Since then the ranks of those who are concerned about the link between business and the environment has grown enormously. Organizations have popped up around the world to contribute to the debate. Driven by the concerns of citizens about the rapid pace of ecological degradation and climate change, by actions of the governments and the United Nations, by activist organizations and investors, and by business associations, the relationship between environment and business has shifted from the periphery to the center of what it means to operate in our global economy. Some major companies — such as Sunoco, General Motors, Bank of America, ITT, Ford, and others — have endorsed the CERES Principles. CERES has gradually evolved from a controversial experiment into a recognized leader in stakeholder dialogue and standardized reporting. The coalition has developed into a national and international network in which the concerns of the environmental and activist shareholder community can be communicated effectively to the senior management of big companies.
The change has been exciting for everyone, though, like all change, it has brought new challenges. With the growth of the Internet, the power of activist organizations has risen dramatically. The idea that companies should release information not just about their environmental performance but also their understanding of and contributions to sustainability has taken hold in many parts of the world. Ironically, the very popularity of this idea created a danger for its realization, as differing ideas about disclosure developed rapidly and independently in different parts of the world. The centrifugal force of these competing efforts created a headache for everyone. Companies found it difficult to respond to the new queries of investors and activists; investors and activists doubted the value and credibility of the information they were receiving from companies. At the same time the enormous power of the Internet and the relentless progression of globalization continued to reinforce the need for the information.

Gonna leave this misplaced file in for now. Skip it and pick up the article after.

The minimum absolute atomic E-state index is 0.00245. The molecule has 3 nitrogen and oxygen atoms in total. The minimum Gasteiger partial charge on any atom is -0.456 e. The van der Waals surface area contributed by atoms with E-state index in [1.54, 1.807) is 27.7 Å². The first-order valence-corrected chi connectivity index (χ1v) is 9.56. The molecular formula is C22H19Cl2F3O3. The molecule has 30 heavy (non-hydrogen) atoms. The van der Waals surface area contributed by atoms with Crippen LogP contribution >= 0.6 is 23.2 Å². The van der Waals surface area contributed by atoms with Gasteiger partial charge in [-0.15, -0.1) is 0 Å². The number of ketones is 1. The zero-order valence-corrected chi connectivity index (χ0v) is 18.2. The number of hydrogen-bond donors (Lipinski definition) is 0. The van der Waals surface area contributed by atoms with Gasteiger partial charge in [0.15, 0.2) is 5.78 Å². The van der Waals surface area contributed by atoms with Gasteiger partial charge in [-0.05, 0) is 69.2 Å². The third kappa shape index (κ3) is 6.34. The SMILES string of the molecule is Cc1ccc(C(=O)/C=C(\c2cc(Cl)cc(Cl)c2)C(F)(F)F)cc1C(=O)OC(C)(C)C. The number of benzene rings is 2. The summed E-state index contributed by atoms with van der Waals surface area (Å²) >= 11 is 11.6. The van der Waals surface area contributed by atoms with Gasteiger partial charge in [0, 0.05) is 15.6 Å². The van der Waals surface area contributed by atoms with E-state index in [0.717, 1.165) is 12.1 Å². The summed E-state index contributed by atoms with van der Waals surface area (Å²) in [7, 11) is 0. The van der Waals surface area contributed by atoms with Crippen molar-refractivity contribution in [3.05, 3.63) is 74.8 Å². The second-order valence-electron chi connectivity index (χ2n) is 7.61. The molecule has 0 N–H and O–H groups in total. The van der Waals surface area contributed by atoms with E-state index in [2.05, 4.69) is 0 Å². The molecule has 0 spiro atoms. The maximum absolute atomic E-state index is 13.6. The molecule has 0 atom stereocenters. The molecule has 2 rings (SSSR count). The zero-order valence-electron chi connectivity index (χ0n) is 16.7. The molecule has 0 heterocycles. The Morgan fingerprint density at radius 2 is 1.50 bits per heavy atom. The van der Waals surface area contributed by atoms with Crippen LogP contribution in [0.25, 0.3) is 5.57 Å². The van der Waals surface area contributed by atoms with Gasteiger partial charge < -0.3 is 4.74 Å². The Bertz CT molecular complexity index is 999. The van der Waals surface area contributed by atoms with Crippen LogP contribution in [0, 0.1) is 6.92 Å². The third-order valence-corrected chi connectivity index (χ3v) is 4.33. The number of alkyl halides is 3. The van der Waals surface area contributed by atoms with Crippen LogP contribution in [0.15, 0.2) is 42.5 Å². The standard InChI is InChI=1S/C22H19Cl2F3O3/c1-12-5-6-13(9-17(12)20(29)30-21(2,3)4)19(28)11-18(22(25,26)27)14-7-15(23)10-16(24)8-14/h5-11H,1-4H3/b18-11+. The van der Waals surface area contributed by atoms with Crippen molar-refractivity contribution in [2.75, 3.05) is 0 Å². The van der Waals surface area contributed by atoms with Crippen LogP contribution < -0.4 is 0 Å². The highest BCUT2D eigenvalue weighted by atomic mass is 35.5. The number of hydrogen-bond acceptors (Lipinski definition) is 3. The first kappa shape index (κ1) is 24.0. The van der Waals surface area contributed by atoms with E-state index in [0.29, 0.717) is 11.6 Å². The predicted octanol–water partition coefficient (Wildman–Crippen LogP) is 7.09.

In 1997, in an effort to address this problem, CERES launched an experiment. Though the title of the project — the Global Reporting Initiative (GRI) — was bold, the early idea was modest. Some of the large international companies that had endorsed the CERES Principles had been asking whether the CERES report form could gradually evolve into a more globally applicable form. The members of the CERES coalition generally supported the idea. The first few meetings, in late 1997, brought together key American partners, such as the Investor Responsibility Research Center and the Council on Economic Priorities, to discuss ways in which to harmonize our respective approaches to the release of environmental information. Soon it became clear that a diverse and influential group of Canadian and European organizations also wanted to participate. Within the span of a few months we joined forces with the United Nations Environment Programme (UNEP), which had been providing leadership and publishing benchmark studies of reporting.